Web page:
Gavin Bell, tell us about your story.
It’s actually a little difficult to talk about the idea for Expiry Date, because you only really find out what the story is about at the end. Well, that’s not entirely true; the story itself is very straightforward: it’s a violent all-action man-on-the-run thriller. It opens with the hero, Nathaniel Cage, realising that every hired gun in the city is out for his blood (literally, as it happens), but you have to wait until the end to find out why. To keep you occupied in the meantime, there’s gunfights, death-defying escapes, fast cars and a feisty femme. Basically, everything a growing boy or girl needs.
I’d had the basic idea for the story a couple of years ago, but I’d never got around to writing it until now. When Matt announced his new anthology of hard boiled action tales, I knew it was a great excuse to write this story and this character. Cage is your archetypal hard man in a hard world, and he was a lot of fun to write. He’s quite a bit different from my usual protagonists. The narrator of my first book, Halfway to Hell, is your standard flawed noir anti-hero: he gets in way over his head and has to survive on a combination of street smarts and luck. The hero of the book I’m finishing just now is a little more polished and capable, more like a Bond: the kind of guy who takes his enemies down by out-thinking and out-strategising them. Cage is different: if he encounters a problem, he’ll basically kill his way through it until it’s resolved.
Interestingly, although I’m a fan of contemporary action thrillers (Lee Child, Robert Crais, Simon Kernick, Mr Hilton of course), I found myself channelling some of the more rough and ready comic book heroes in this story. Stuff like Frank Miller’s Sin City and Garth Ennis’s take on The Punisher. I guess that makes sense, because Matt’s pitch for this book called for big, brash, exciting, over-the-top heroes: superheroes, in other words.
I’m enormously grateful to Matt for the opportunity to write this one and for including it in the collection. I had a lot of fun exploring Nathaniel Cage and his brutal world, and I hope to be returning there soon. In the meantime, it’s fantastic to be in the company of so many other talented writers, and hopefully to be a part of the great action revival.
Steven Redwood, I hear you have some news on your short Man Or Mouse.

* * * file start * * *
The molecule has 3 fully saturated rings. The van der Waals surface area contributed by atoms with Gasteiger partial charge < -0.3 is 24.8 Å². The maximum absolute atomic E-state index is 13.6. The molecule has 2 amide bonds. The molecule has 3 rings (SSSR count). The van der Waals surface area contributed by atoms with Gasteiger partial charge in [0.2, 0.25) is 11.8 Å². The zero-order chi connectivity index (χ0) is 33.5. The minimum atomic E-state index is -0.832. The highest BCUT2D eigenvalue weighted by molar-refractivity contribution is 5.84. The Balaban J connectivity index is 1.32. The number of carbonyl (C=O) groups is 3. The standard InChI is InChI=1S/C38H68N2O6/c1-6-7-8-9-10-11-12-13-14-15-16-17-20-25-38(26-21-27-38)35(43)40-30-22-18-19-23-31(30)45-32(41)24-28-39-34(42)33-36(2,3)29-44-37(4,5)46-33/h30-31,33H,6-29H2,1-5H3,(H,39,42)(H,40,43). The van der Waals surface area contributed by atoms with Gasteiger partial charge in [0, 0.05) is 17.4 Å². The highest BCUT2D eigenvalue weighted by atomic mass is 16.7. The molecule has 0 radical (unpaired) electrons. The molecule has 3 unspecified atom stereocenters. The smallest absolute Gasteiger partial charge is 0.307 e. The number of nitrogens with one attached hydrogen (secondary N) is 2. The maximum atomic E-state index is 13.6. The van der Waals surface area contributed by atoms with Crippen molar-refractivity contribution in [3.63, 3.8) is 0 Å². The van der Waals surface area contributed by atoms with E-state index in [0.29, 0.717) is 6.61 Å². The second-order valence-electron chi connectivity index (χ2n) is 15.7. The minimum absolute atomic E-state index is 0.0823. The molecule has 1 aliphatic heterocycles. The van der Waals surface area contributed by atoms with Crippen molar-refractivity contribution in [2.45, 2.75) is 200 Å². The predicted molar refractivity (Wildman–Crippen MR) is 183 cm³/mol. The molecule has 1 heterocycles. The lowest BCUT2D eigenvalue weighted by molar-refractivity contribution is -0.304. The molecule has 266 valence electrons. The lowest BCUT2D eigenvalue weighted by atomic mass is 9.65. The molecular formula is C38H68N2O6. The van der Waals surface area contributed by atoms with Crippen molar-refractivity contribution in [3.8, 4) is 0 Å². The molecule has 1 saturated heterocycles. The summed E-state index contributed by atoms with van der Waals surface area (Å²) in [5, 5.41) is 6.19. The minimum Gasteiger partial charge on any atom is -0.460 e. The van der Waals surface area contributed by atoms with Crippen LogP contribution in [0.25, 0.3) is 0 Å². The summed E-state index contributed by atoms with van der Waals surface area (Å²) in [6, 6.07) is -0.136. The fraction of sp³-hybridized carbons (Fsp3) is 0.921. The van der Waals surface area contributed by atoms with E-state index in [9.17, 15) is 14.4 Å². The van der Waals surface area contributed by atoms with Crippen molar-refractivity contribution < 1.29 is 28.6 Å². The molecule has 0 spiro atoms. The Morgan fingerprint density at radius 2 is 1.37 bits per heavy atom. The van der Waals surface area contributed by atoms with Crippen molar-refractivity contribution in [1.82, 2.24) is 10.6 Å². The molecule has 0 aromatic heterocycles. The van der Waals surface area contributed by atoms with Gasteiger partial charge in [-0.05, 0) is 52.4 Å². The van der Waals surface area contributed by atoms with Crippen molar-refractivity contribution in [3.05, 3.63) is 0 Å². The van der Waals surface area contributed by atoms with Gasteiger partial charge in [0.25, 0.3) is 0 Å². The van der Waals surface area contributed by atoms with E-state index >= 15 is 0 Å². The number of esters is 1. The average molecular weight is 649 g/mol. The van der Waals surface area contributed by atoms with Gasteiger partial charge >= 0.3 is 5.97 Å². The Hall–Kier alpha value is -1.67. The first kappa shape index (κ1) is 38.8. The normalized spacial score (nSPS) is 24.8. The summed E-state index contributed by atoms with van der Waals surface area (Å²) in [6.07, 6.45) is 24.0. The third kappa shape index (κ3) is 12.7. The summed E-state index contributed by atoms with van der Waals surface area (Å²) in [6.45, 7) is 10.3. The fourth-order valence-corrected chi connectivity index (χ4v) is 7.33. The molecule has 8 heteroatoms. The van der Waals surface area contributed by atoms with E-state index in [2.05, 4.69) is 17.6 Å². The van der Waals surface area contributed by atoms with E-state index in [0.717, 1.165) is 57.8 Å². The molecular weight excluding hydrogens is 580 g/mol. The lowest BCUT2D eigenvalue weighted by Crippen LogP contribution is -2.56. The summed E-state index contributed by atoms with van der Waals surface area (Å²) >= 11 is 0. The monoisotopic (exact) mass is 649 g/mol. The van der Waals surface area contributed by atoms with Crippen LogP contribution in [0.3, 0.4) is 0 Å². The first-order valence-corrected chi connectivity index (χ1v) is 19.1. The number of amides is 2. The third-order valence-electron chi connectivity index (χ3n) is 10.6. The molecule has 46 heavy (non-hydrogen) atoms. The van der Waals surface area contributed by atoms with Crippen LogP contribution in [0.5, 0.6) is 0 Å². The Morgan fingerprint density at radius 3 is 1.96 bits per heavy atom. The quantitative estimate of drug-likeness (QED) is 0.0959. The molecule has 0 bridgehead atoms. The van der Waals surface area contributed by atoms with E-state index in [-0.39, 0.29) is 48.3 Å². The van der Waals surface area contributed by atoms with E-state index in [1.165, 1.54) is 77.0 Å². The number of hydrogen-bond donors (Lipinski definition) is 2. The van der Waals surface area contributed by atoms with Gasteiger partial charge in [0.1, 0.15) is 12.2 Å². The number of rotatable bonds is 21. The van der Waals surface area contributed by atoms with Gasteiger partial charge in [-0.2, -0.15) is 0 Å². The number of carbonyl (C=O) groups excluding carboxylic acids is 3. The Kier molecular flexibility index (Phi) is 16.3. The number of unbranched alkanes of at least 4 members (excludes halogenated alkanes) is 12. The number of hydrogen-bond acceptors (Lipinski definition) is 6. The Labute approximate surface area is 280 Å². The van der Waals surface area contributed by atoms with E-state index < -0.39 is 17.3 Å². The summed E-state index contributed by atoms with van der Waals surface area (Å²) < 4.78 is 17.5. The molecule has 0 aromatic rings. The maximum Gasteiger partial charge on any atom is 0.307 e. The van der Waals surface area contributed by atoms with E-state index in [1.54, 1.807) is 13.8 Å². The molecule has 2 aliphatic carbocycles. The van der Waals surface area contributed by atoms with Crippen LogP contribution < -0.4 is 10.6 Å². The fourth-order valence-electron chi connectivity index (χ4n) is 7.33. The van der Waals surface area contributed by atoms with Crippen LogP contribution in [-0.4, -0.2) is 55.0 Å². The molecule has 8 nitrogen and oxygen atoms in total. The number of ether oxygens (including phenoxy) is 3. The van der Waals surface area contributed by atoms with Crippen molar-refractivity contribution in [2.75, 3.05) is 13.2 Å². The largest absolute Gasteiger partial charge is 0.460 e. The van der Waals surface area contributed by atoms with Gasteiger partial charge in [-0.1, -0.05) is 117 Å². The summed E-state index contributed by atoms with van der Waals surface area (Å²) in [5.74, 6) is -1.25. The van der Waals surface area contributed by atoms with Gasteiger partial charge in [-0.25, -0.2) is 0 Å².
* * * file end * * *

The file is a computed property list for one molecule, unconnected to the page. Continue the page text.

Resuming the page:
Yeah, MAN OR MOUSE has been optioned by a BAFTA nominated producer to make into a movie. The movie title is THE JUDGE OF PETTICOAT LANE. I’m working with the producer now to get the script ready. It’s all very exciting.
I wrote the story with a particular British actor in mind to play the lead Jim ‘The Judge’ Galloway. I can’t name the actor but we’re hoping he takes the role.
The story is dark, raw and gritty. The producer has likened my work to Martin McDonagh who wrote In Bruges which is a massive compliment. The story is about a man who goes on the rampage to find his young son’s killer, but, in taking his revenge on a gang of pedophiles, kills an undercover agent. Then, 5 years later the past comes back to haunt him as the agent’s son comes for his own revenge. But he falls in love with the gangster’s daughter so faces a dilemma: can he kill the man who killed his own father, the loving dad doted on by the girl he loves?
I’ve been working hard on the script and getting some great feedback. My script consultant said it has the potential to be a meaningful modern day fable, like Gran Torino or Death Wish.
It’s in the British Gangster genre. Hard hitting but funny too. Big Jim’s right hand men Trippy and Dogface are a comic double act. They lighten the atmosphere, even if they are also violent maniacs.
Have to finish the script soon, so I’d better get on! If you want a taster, read MAN OR MOUSE in Pulse Pounding Tales Vol. 1.
Col Bury, If you had to sell the anthology to a reader how would you do it?
Muriel leaned over the garden fence as she stoked her tortoiseshell cat, Tiddles. “Morning, Col. So, what’s this anthology people are talking about?”
“It’s an eBook of short action stories collected by thriller author, Matt Hilton.”
She caressed Tiddles. “Matt who?”
Col shook his head, as his elderly neighbour’s teenage grandson joined them.
“Nan, he writes the Joe Hunter thriller series. It’s shit hot!”
“Is there any swearing in it?” she asked, tossing a look of disdain at her grandson.
Shit! Col thought, considering his own story in the collection… Gallance. “In context, sure. ‘Oh crumbs, damn and blast’, just wouldn’t cut it in this book, since there’s so much conflict.”
“Hmm… sounds okay, I suppose. Not had much action… since Albert… “ She stared into space.
Col stifled a mischievous smile and raised his eyebrows.
“But I’m still not sure. No animals get hurt, do they?”
“No, Muriel. Just humans. Bad ones.”
Col’s brow creased. “Remember those action heroes from the 70’s? The Saint, The Avengers, The Equalizer…” Muriel dipped her head and stroked Tiddles again, reminding Col of Dr No. Changing tack, he asked, “Er, do you like James Bond?”
“Oh, yes. Albert had a look of Sean Connery, you know… before he… left us.”
“Well, Matt got a bunch of writers old and new, like Stephen Leather, Zoe Sharp, Richard Godwin and Paul Brazill, to create heroic action figures who bring the bad guys to justice in gripping, fast-paced, action-packed stories interspersed with dark humour.”